Charting the Outrageous Decline in Social Mobility in America

Charting the Outrageous Decline in Social Mobility in America

Charting the Outrageous Decline in Social Mobility in America

A research breakthrough is needed to reverse the stagnation in social mobility across America.

In a controversial study, the authors claim that rising inequality leads to stagnating social mobility.

Researchers are questioning whether America is getting more class-divided than ever before. They claim that the process of becoming more economically stratified puts those on the bottom at a real disadvantage.

The science has long shown that rising inequality makes it increasingly difficult for children to climb the social ladder. As income inequality grows, it takes an even longer time for the middle class to get better off.

It looks like the advancement of capitalism is supposed to do something with its size. Well, not if our politicians don’t start to do anything about it.

The slight downtick in poverty over the past decade might be attributed to the shrinking of the work force because there are now less people employed than there was in the early 90s. So, you might say, wages are now falling and this is most likely a real factor for the steady decline in upward mobility in America.

But with the same number of people in the work force, the wages are falling and this is pushing people further in the same downward socio-economic loop.


Growing Inequality

Professor Gary Becker of the University of Chicago led the research that claims recent years have seen a shrinking of the middle class. Becker and his team compared the incomes of three groups, economically advantaged children in the 1960s, disadvantaged children from earlier in the century, and economically disadvantaged children today.

What the study revealed was that those on the lower end of the class ladder are not only suffering more but they’re also staying there longer. When you want to become wealthier, you have to move the highest rung – which only exists in America, according to this study.

Professor Becker took into account characteristics such as education, race, occupation, and income in order to predict social mobility. He found that in the early 2000s, one in six lower-income children was likely to move higher in the next three generations. By 2014, that number had shrunk to one in 23. So, the average American lower class baby is practically stuck.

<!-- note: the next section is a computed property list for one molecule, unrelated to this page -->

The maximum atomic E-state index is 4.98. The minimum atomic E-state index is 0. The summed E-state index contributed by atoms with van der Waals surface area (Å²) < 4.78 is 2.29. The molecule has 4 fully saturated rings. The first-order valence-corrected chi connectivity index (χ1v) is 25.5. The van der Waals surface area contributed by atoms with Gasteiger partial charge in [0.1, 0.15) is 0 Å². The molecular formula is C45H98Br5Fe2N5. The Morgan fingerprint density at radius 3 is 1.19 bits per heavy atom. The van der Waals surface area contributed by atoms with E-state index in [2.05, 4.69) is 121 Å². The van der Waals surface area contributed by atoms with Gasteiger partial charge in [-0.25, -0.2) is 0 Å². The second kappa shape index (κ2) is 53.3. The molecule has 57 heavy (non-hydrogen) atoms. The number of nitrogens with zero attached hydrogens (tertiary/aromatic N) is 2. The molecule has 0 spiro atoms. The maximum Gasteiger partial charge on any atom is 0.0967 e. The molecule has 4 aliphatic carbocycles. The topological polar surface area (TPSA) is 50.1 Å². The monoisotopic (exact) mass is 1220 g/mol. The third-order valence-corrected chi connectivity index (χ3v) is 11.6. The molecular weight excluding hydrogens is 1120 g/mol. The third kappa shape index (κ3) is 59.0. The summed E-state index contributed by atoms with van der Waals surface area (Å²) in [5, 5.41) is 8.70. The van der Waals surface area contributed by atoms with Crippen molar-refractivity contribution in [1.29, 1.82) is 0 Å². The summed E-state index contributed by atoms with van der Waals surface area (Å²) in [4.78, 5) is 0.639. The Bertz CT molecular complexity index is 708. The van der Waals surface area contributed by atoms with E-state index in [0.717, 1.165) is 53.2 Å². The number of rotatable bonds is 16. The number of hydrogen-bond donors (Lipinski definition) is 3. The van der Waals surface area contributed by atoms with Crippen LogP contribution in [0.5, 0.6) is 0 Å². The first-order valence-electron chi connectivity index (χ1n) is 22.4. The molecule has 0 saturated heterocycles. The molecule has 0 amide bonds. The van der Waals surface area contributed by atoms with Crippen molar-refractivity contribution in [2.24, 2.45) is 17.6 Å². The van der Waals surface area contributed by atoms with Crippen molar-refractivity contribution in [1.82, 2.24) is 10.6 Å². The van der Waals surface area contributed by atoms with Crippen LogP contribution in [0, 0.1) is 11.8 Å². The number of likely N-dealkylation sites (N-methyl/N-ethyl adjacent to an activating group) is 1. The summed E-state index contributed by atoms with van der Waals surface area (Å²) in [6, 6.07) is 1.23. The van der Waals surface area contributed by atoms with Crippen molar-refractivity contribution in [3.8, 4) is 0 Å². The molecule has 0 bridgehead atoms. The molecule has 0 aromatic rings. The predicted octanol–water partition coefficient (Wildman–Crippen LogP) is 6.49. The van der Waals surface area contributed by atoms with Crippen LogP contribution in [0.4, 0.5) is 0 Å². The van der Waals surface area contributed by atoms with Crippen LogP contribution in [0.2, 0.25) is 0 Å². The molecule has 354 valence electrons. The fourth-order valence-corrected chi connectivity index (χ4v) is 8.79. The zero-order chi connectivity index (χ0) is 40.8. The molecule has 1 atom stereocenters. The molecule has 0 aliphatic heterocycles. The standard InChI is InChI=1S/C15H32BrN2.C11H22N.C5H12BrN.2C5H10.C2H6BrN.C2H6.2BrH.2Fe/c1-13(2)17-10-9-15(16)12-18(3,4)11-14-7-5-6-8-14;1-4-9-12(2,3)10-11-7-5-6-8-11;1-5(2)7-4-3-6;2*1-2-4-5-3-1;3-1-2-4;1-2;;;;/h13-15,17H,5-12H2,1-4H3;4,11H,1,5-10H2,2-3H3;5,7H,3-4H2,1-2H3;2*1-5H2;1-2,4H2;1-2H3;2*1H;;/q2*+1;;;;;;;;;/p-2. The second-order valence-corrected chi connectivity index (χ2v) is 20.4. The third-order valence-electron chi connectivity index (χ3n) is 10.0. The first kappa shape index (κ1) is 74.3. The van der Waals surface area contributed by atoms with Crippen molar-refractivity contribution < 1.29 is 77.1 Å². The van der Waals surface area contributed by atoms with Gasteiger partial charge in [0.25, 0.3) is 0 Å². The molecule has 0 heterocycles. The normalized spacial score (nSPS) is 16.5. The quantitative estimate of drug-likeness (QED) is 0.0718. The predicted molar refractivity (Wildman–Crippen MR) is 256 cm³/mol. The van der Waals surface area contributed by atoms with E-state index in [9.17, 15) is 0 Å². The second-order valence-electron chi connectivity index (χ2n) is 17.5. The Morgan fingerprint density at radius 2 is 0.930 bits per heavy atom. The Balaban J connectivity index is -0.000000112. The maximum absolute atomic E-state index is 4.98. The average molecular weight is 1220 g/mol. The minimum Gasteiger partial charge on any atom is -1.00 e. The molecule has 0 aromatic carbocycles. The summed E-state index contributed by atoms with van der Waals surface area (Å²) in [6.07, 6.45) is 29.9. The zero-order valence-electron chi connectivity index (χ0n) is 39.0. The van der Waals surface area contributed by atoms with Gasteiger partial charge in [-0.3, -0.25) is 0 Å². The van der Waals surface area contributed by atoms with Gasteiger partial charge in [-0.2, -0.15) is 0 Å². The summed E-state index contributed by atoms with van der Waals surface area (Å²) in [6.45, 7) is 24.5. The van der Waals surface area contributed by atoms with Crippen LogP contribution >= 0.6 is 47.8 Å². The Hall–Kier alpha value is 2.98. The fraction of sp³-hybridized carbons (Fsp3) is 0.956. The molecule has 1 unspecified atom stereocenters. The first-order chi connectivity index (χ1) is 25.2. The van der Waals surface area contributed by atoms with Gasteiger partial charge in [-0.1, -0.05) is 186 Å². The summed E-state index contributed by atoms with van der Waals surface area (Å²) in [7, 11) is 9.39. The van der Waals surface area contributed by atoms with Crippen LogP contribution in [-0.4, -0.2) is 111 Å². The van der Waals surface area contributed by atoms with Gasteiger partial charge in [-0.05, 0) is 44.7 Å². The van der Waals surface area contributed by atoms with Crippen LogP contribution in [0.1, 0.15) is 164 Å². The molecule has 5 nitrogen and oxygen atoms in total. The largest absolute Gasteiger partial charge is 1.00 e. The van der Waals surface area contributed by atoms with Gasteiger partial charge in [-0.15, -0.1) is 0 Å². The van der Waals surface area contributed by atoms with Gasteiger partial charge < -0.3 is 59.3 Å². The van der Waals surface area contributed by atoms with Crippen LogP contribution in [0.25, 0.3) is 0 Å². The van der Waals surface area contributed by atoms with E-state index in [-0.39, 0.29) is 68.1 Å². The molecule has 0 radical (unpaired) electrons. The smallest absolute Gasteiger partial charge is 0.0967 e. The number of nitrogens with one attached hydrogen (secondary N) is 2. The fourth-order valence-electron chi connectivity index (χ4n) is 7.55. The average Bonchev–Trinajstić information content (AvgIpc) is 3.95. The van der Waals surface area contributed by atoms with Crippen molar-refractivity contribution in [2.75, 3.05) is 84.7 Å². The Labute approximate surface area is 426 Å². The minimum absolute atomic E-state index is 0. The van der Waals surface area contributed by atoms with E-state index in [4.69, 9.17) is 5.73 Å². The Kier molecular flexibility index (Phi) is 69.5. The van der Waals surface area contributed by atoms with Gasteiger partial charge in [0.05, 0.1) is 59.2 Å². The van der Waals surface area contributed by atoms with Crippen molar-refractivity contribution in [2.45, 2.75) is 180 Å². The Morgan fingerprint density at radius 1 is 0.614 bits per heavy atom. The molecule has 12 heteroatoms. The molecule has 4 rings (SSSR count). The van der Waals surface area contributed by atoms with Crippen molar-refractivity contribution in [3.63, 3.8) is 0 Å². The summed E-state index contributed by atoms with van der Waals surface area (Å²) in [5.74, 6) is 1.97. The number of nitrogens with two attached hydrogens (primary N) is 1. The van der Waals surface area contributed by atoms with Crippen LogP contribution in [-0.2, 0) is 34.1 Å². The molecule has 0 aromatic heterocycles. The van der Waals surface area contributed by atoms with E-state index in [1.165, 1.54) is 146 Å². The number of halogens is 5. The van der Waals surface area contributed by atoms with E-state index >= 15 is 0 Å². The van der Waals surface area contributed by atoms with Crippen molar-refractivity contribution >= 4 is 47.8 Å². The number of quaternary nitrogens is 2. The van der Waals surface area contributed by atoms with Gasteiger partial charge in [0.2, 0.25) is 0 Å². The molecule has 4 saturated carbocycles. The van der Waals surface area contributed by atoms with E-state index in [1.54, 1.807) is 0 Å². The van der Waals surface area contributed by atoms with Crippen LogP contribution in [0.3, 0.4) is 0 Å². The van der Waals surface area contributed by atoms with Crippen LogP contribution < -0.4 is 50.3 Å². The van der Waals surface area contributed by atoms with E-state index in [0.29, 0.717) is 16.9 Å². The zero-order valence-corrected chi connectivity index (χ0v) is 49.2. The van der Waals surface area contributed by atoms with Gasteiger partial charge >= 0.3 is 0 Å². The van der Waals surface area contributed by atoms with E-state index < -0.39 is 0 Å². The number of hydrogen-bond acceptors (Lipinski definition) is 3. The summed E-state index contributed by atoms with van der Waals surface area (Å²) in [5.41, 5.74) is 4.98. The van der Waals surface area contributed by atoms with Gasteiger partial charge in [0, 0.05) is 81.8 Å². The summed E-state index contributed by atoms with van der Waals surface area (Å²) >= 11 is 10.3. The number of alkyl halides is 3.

Boomers are becoming more isolated

College at the young age of 18 has been on the rise in the U.S. for some time. The “Aging Boomers” (the 75-plus set) are aging, and there are now more people in the “Crippled Boomers” or “Dead Babies” group than the traditional retirees group.

Researchers also studied the impact of poverty. One group of poor people who were eligible for food stamps were given a quiz to test whether or not they had children. The smarter people on the test passed because they had children of their own. But, they forgot about the question later in life when they needed help.

So, the oldest people in America are also turning into the biggest laggards when it comes to economic mobility.

Changes are imminent

The rising levels of income inequality could really determine how much America will differ in 20 years. This could contribute to fewer jobs in the future, even while the workforce continues to increase.

Hopefully, Social Security, Medicare, and perhaps even Social Security disability will provide enough income support to those on the lower rungs of the socio-economic ladder, helping to keep upward mobility alive.

Other countries have found solutions to help keep upward mobility alive as well. Japan has benefits that help struggling working people stay better off, and Brazil is attempting to pay for kids in the poorest areas to attend elementary school.

It’s essential that America take note of these innovations and make changes to increase economic mobility in the future. The stability of America will be severely weakened if we don’t.

Looking forward to your comment on this article? Feel free to comment below, or if you have experience on Social Security changes, let us know in the comments below.

This article originally appeared on Extratex.

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